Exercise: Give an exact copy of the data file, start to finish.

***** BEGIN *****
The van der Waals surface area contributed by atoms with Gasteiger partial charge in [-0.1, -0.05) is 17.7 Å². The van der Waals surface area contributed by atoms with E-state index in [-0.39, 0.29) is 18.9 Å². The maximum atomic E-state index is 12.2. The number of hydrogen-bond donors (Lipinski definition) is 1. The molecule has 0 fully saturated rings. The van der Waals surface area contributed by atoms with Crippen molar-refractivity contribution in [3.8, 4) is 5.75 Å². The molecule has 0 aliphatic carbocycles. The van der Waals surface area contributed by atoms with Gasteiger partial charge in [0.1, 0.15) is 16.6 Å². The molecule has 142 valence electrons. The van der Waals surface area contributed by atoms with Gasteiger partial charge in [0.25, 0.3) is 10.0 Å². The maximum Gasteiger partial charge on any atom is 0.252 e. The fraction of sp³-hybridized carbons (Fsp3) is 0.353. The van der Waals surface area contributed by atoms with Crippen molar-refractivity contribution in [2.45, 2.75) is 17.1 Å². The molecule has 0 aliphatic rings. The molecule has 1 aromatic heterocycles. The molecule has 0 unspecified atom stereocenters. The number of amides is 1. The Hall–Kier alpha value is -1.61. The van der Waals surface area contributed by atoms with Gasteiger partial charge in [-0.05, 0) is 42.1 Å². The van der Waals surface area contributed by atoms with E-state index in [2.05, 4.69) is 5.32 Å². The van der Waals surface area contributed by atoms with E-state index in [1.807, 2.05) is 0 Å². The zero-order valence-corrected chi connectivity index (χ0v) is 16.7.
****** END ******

The van der Waals surface area contributed by atoms with Gasteiger partial charge in [-0.1, -0.05) is 17.7 Å². The van der Waals surface area contributed by atoms with E-state index in [-0.39, 0.29) is 18.9 Å². The maximum atomic E-state index is 12.2. The number of hydrogen-bond donors (Lipinski definition) is 1. The molecule has 0 fully saturated rings. The van der Waals surface area contributed by atoms with Crippen molar-refractivity contribution in [3.8, 4) is 5.75 Å². The molecule has 0 aliphatic carbocycles. The van der Waals surface area contributed by atoms with Gasteiger partial charge in [0.1, 0.15) is 16.6 Å². The molecule has 142 valence electrons. The van der Waals surface area contributed by atoms with Gasteiger partial charge in [0.25, 0.3) is 10.0 Å². The maximum Gasteiger partial charge on any atom is 0.252 e. The fraction of sp³-hybridized carbons (Fsp3) is 0.353. The van der Waals surface area contributed by atoms with Crippen molar-refractivity contribution in [2.45, 2.75) is 17.1 Å². The molecule has 0 aliphatic rings. The molecule has 1 aromatic heterocycles. The molecule has 0 unspecified atom stereocenters. The number of amides is 1. The Hall–Kier alpha value is -1.61. The van der Waals surface area contributed by atoms with Gasteiger partial charge in [-0.05, 0) is 42.1 Å². The van der Waals surface area contributed by atoms with E-state index in [2.05, 4.69) is 5.32 Å². The van der Waals surface area contributed by atoms with E-state index in [1.807, 2.05) is 0 Å². The zero-order valence-corrected chi connectivity index (χ0v) is 16.7.